Every hour a team member spends is paid for, so the risk of this model is very low. If a company is struggling with profitability, I’ve personally found that this is a great way to get back on track.

Cons#section10

Unlike fixed-price models, you can only earn as much as you can work. This means that profit maxes out fairly quickly, and can only be increased by increasing hourly rate (which can only go as high as the market will bear), or expanding the team size.

Because the agency is only paid when they work, this also means a big imbalance in how project delays affect both sides. Thus clients that aren’t in a big hurry to complete work—or have inefficient decision-making structures—may not worry about long delays that leave the agency financially vulnerable. This can be addressed somewhat by having conditions about what happens during delays (the client pays some sort of fee, or the project becomes disproportionately delayed so the agency can take on new work to fill the gap in their schedule). Even with these measures, however, delays will cause some kind of financial loss to the agency.

Weekly or monthly#section11

Though similar to hourly in many ways, charging by weekly or monthly blocks has some distinct differences. With these models, the cost assumes that people work a certain number of hours per week or month, and the client is billed for the equivalent number of hours, regardless of whether or not actual hours spent were more or less than assumed.

Trent Walton, founder of Paravel, explains why they like this approach:

Most of our clients operate in two-week or month-long sprints. For many projects, we’ll quote chunks of weeks or months to match. This alignment seems to make sense for both parties, and makes estimating scope and cost much easier.

Client motivation#section12

Clients tend to want the agency to work as much as possible during the time period to get the maximum amount of work or value. This can be curbed by having a maximum number of hours per week that will be spent, or understanding limitations like no nights or weekends. Related to this, it’s in the client’s best interest to not let project work succumb to delays.

Agency motivation#section13

On the agency side, we’re encouraged to be as efficient as possible to maximize results each week, while spending fewer hours accomplishing those tasks. As long as the results are comparable to what’s expected, this motivation tends not to result in conflict.

At Bearded we’ve found that with weekly projects we spend, on average, the number of hours we bill for. Some weeks a little more, some a little less. But it seems to all come out in the wash.

Pros#section14

Knowing that a time period is booked and paid for makes resourcing simple, and keeps the financial risk very low.

Because the agency is paid the same amount every week or month, clients will tend to do whatever’s necessary to avoid any delays that are in their control. This completely removes the risk of the agency losing money when projects are held up, but also requires the agency to use a process that discourages delays. For instance, at Bearded, we’ve moved to a process that uses smaller, more frequent deliverables, so we can continue working while awaiting client feedback.

Cons#section15

Similar to hourly, the agency’s profit is capped at the weekly or monthly rate they charge. To make more revenue they’ll need to charge more for the same amount of work, or hire more people.

Value#section16

Value pricing is a method wherein the cost of the project is derived from the client’s perception of the value of the work. That cost may be a fixed price, or it may be a price that factors in payment based on the effect the work has (something closer to a royalty system).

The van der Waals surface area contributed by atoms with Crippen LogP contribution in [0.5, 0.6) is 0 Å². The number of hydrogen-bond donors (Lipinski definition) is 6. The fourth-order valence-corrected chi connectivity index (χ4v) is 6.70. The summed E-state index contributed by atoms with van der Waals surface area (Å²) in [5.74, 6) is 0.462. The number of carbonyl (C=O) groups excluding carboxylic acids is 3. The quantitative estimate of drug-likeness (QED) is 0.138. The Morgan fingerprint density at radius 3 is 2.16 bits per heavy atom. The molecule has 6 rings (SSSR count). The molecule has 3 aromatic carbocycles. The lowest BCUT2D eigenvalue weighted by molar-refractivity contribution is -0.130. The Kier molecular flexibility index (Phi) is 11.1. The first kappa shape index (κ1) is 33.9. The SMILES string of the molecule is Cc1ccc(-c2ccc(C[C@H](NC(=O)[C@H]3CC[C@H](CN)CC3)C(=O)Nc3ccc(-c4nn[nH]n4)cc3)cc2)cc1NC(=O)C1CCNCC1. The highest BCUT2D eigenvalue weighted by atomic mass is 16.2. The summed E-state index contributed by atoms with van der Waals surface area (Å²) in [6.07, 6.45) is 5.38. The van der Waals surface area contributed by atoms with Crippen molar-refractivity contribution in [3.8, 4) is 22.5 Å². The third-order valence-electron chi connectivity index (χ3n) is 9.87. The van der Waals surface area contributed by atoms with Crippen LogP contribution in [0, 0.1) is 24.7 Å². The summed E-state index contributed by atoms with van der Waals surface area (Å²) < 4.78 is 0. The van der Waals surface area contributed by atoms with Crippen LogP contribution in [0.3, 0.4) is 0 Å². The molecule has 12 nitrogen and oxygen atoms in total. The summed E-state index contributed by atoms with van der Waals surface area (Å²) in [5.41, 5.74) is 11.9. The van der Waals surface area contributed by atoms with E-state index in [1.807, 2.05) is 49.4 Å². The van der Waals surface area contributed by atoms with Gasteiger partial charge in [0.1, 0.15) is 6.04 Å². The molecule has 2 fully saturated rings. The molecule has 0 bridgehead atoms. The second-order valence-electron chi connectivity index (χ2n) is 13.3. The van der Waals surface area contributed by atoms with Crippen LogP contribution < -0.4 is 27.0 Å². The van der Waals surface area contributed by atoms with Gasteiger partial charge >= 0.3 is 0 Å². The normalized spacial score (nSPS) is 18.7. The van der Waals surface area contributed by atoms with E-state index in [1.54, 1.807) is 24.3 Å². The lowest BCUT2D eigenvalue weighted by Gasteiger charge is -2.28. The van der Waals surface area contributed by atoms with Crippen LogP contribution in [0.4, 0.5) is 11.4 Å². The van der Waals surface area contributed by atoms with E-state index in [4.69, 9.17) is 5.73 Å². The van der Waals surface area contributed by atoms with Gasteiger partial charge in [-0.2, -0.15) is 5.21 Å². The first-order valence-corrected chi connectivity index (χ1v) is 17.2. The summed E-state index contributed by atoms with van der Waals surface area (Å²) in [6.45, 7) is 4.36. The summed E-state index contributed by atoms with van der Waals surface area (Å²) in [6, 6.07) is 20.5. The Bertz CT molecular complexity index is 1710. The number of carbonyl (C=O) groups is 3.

Dan Mall, founder of SuperFriendly, explains his take on value pricing using a fixed cost:

I use a combination of value pricing with a little of cost-plus. I try my best to search for and talk about value before we get to dollar amounts. When my customers are able to make a fully informed price/value assessment, the need to justify prices has already been done, so I rarely have to defend my prices.

Dan’s approach suggests that if a company stands to gain, say, millions of dollars from the work you do, then it doesn’t make sense for you to merely charge a few thousand. The value of your work to the company needs to be factored in, resulting in a proportionally larger fixed cost.

Other takes on value pricing tie the cost of the project directly to the results of the work. This can be assessed using whatever metrics you agree on, such as changes in revenue, site traffic, or user acquisitions. This sort of value pricing lends itself to being used as an add-on to other systems; it could augment an hourly agreement just as easily as a fixed price one.

It’s worth noting that none of the folks I talked to for this article have done this in practice, but the general approach is outlined in Jason Blumer’s article Pricing Strategy for Creatives.

Client motivation#section17

This depends primarily on the other system that you’re using in conjunction with value pricing. However, if a client recognizes the tangible gain they expect from the outset, this will tend to focus their attention on how the work will influence those outcomes.

Agency motivation#section18

When payment is tied to metrics, the focus for the agency will be on work that they believe will positively affect those metrics. Like client motivations, an agency’s other motivations tend to be the same as the other system this is based on (fixed, hourly, weekly, or monthly).

Pros#section19

Because of the nonlinear relationship between labor and revenue, this approach has the highest potential for profit. And as long as the base pricing is reasonable, it can also have very low financial risk.

Cons#section20

Since value pricing is potentially connected to things outside your control, it’s also potentially complicated and unpredictable. If revenue is based on future performance metrics, then accurately determining what you’re owed requires knowledge of those metrics, and likely a little legwork on your part. There’s also a certain amount of risk in delaying that payment until a future date, and having its existence in question altogether. As long as the base pricing you use is enough to sustain the business on its own, that risk seems less worrisome.